Create a butterfly farm If there are enough plants for their caterpillars to eat in your yard, butterflies will be encouraged to reproduce there. The majority of butterflies will only lay their eggs on plants that receive direct sunlight, so if you want to have a garden full of stunning butterflies like small tortoises, peacocks, red admirals, and commas, make sure to give them plenty of clumps of stinging nettles that are exposed to the sun. (Also see panel below.)
Let life go on its own
Keep in mind that by making your garden a butterfly-friendly space, you are also inviting them to lay eggs. They’ll start consuming plants.
For instance, cabbage white butterflies, which you might love watching flit about in your garden, give birth to caterpillars that eat nasturtiums and brassicas. Planting as many cabbages and nasturtiums as possible may be a solution, provided you don’t mind the caterpillars eating some of them. The majority of other caterpillars, fortunately, are not overly greedy. At worst, they eat a few leaves without causing any harm, which is a little price to pay for the joy of having butterflies visit your yard for decoration.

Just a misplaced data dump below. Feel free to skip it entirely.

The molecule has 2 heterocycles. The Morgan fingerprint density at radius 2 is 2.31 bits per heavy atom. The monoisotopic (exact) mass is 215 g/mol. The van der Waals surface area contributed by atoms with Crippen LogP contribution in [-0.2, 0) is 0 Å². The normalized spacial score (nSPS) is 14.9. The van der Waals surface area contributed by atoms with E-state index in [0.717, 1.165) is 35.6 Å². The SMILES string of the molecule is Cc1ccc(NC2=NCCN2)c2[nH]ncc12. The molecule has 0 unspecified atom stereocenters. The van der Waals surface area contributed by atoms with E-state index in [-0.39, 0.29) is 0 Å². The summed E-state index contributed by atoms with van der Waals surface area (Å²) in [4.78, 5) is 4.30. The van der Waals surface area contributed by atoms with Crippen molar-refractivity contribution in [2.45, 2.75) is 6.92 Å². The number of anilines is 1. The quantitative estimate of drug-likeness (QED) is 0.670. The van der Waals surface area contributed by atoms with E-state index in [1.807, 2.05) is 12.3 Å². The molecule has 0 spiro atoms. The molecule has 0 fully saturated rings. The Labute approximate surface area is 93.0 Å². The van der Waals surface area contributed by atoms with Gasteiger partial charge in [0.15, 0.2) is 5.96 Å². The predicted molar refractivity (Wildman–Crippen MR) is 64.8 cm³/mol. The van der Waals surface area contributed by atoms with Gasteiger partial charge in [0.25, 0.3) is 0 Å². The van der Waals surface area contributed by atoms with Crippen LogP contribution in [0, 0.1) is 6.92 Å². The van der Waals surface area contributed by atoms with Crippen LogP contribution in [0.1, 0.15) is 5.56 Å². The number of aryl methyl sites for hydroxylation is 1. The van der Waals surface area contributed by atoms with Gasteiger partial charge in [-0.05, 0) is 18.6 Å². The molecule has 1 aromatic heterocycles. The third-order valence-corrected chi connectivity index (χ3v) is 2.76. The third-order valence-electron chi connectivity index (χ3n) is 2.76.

Making the correct plant choices
Make careful to plant your garden with the kinds of plants that draw butterflies (see panel, right). If you want to attract more butterflies, keep track of the plants that they frequent in the summer and grow more of them the following year.
Purple, orange, yellow, and red flowers draw butterflies. Remember that butterflies find it difficult to sip from flowers with downward-hanging petals or ruffled petal edges, and that nectar is more accessible to them in single blooms than in double blooms, some of which may produce no nectar.
Flying above windfalls
While plants with abundant nectar supplies are frequently the primary food source for butterflies, falling fruits can also be quite alluring. Leave stray apples, pears, and plums in their current locations. Red admirals in particular will appear in great numbers to feast on the ripening fruit.
The painted lady, peacock, and red admiral are just a few of the impressive and enormous British butterflies that go by the moniker “aristocrat.”
“Butterfly” number one
The brimstone will have a place to hibernate if you grow ivy. The butter-colored flying bug that later earned the name brimstone butterfly is regarded to be the only one to have been the subject of the first uses of the word butterfly. At some point, all species were referred to as “butterflies.” Due to its ability to fly from February until November, the brimstone butterfly may be the first and last to be spotted each year. It ingests nectar from untamed flowers, and its caterpillars are reliant on buckthorn and alder buckthorn for nourishment.